Monday, May 22, 2006

Officially Over the Hill

Late last year the camera that I got as a High School graduation gift finally died. Instead of opening the battery compartment, I opened the film compartment and then the camera thought it was out of film, which sent it into a mechanical panic. I got the film out, but it will no longer accept new film, and makes lots of atrocious noises at me when I try.

So right now "our" camera is in reality #1's camera. It's a not-too-expensive digital number which is perfect for her and her photography penchant. It does the job, and she has no problem letting us use it whenever we want or need. On Saturday, Larry was looking for agreement from me on how convenient it's been to have use of it. First off, I'm not totally sold on digital. I guess I'm not used to it, or maybe I just need a better camera, but I did just fine with film, thanks. But that is really a whole other topic. The big complaint that I submitted to Larry (for I MUST have a complaint!) is that the camera doesn't zoom, and so to get a good close up picture, I need to be right on top of the subject. Besides this being a little uncomfortable and sometimes impossible, it throws off the center of the photo significantly, the lens being below the view finder.

As I was saying this, nine year old #2 picked up the camera and within seconds was showing me how to zoom. I'm quite sure she had not tried it before. I laughed an incredulous, slightly embarrassed laugh. Larry reassured me that it was just a sign of being old (a very reassuring fact, indeed). He said that when he was a kid he could easily and intuitively set up any electronics that his parents brought into the house, and knew exactly how to work every aspect of it. Now, at 35, he has to read the manuals. Technology, he claims, is only instinctive for a relatively short segment of life for most of the population. And this, coming from my computer nerd husband.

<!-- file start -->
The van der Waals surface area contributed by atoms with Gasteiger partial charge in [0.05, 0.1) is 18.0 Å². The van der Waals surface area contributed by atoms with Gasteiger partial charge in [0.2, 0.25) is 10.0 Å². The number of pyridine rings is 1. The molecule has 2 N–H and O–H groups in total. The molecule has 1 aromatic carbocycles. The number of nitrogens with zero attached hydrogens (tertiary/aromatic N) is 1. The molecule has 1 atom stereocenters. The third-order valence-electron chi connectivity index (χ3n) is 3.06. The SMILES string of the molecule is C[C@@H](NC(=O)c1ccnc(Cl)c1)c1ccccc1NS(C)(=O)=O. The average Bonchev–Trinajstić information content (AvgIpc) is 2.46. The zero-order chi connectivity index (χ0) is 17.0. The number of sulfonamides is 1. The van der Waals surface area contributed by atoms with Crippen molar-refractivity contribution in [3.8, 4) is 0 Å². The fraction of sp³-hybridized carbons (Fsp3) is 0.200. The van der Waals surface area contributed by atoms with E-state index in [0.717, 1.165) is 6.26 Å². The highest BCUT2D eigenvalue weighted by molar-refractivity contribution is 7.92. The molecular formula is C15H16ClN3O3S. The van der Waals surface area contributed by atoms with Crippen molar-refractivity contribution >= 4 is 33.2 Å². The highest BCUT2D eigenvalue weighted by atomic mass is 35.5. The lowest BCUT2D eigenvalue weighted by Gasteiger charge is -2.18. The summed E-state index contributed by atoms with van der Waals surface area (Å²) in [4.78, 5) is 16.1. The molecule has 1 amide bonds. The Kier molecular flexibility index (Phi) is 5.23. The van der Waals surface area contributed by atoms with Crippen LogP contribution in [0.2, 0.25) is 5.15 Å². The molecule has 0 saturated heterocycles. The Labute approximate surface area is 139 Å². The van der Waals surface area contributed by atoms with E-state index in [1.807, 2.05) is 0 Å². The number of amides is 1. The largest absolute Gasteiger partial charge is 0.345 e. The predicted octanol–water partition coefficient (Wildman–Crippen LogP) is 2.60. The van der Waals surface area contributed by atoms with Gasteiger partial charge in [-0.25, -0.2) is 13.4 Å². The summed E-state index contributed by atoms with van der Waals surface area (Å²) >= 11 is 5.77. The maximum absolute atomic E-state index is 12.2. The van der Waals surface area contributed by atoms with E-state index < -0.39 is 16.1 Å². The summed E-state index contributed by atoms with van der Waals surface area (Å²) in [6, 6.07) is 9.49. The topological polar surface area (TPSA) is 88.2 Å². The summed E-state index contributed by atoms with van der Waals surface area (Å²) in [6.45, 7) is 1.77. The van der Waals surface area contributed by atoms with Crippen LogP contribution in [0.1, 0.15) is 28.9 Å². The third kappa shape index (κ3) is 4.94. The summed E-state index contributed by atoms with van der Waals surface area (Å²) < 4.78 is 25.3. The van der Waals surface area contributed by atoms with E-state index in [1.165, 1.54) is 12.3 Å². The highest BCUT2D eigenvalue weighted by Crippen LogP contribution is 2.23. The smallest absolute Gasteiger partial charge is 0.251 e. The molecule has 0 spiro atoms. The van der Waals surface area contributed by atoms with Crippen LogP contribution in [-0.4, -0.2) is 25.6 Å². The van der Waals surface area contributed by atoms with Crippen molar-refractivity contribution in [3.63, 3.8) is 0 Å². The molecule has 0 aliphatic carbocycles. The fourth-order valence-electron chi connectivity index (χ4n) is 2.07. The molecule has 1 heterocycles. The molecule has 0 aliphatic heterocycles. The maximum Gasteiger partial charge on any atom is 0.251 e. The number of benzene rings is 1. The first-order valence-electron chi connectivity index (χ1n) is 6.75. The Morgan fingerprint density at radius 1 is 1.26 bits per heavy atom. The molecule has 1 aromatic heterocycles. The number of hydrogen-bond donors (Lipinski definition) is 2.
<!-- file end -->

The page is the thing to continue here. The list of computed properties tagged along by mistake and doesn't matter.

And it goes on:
I suppose I am in good company, at least. I must admit, though, that I was never very good at figuring out technology. I did have an easier time learning it when I was younger. Currently I am proud of the fact that I can usually remember with out being shown how to turn off the auto flash on #1's camera. It's helpful that there is a little lightening bolt by the button and I only occasionally don't notice it. However I AM going to have to have #2 train me on the zoom feature again.

2 fishy comments:

Jenn said...

LOL - I can SO relate. I am technology phobic. Cases in point... I didn't own a CD or CD player until 1997. No internet until 1999. No DVDs or DVD player until 2002. No digital camera until 2005. Mark tried, just today, to convince me to pay the bills online, but I'm all about mailing in the checks. He's in love with his iPod and thinks my CDs are a "waste" of money now. Oy. Somebody take me back to the dark ages! PLEASE!

Kelly said...

This wasn't the exact post I was looking for about you being old (yeah right on the old thing) but I have to totally agree on the technology thing. I use to be much better when I was younger. I do like to try to figure things out when there is not a manual for something but I will also be the first to read the entire manual if there is one for the item I am using. That's me now, not way back when :)